The Nanny Diaries
by Nicola Kraus & Emma McLaughlin
“ ‘And he doesn’t care what you’re wearing or what you’ve brought him.
He just wants you there. Wanting him.
And time is running out. He won’t love you unconditionally that much longer.
And soon he won’t love you at all.’ ”
There are a few books in my expansive library that I deem “go-to’s,”
What I mean by that, is I can pick them up any time I need a break from life and quickly get lost in their world, if only for a few minutes. They are stories that I enjoy reading over and over and never really tire of; they have characters that I admire and can relate to, and they are easy to throw in my purse for those random moments of quiet that I experience while sitting at basketball practice or guitar lessons.
And, The Nanny Diaries. All of these fit into my “go-to” category.
The Nanny Diaries chronicles a period of time in which Nanny, our main character, cares for the child of a rich and well-established upper class family in New York. With 4-year old Grayer almost in her complete charge, Nanny certainly has her work cut out for her. Between a special diet that his mother deems appropriate (and one that does not include chicken nuggets or mac and cheese) and a social schedule that would leave the typical adult exhausted and overwhelmed, Nanny feels as if her feet never leave the ground. And the constant hustle and rigamarole of rules is only the tip of the iceberg; Grayer acts out and is a bit socially awkward, both as a result of his neglectful upbringing and his life of privilege.
It isn’t hard to see why the young boy behaves the way he does once the reader meets his parents; Mrs. X has no concept of compassion or affection and spends most of her days spending money or hibernating in her own space as she shuts out reality. Mr. X is a businessman who has no interest in his son or his wife, preferring the company of younger women, a fact that he does not try too hard to hide. In an effort to combat her lack of control in most areas of her life, Mrs. X is belittling and cruel to her staff, placing unrealistic expectations upon their overly laden shoulders and firing them on a whim. She chooses to focus on ways to quench her own need for personal power rather than trying to connect in any way with her son, unless of course, there is a photo-op involved. In fact, that only way that Mrs. X knows how to communicate with Grayer is with attempts at molding him into what she believes a perfect little boy should look and behave like. But instead of immersing herself in the grooming process herself, she simply delegates it all to an already flustered Nanny. It doesn’t take long for Nanny to feel as if she is in over her head, especially as the requests begin to get more extravagant and all the more strange.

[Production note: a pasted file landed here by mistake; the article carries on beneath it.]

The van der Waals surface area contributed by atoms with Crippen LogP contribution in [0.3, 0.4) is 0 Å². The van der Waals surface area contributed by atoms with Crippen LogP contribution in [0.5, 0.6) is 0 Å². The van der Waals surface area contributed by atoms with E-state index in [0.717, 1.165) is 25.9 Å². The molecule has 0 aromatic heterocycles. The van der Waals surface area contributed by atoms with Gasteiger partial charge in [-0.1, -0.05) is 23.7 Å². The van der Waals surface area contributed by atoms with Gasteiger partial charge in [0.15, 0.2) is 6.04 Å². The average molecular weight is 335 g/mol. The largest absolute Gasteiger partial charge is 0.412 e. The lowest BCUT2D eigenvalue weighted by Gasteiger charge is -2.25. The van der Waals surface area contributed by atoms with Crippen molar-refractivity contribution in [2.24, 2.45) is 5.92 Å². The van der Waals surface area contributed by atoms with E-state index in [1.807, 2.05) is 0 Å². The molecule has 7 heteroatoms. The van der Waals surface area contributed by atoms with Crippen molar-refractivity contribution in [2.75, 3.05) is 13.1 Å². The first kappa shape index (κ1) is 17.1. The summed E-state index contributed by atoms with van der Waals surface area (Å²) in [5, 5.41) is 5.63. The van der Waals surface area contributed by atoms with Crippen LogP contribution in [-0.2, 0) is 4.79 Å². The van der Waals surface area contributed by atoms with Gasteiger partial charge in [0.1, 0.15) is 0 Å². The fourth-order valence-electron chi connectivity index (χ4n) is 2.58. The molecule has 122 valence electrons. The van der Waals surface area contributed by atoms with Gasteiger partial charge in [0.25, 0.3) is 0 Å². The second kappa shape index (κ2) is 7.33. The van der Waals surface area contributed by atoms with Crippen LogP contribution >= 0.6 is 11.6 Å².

” ‘I’m going to flick the light on, Grayer. Close your eyes.’ He turns his sweaty face into my neck. The light is blinding after being up for so long in the dark and I have to blink a few times before I can focus in on the gleaming silver of the faucet. I grip his body as I lean over to turn on the shower and then sit down, balancing on the edge of the tub with him on my lap. When the water hits our legs he really begins to cry.
‘I know, sweetie, I know. We are going to sit here until this wonderful steam makes your chest feel good. Do you want me to sing?’ He just leans against me and cries and coughs as the steam fills the bright tile around us.
‘ I . . . want . . . my mommmmmm.’
He shudders with the effort, seemingly unaware that I am here. My pajama pants soak in the warm water. I drop my head against his, rocking slowly. Tears of exhaustion and worry drip down my face and into his hair.
‘Oh, Grove, I know. I want my mom, too.’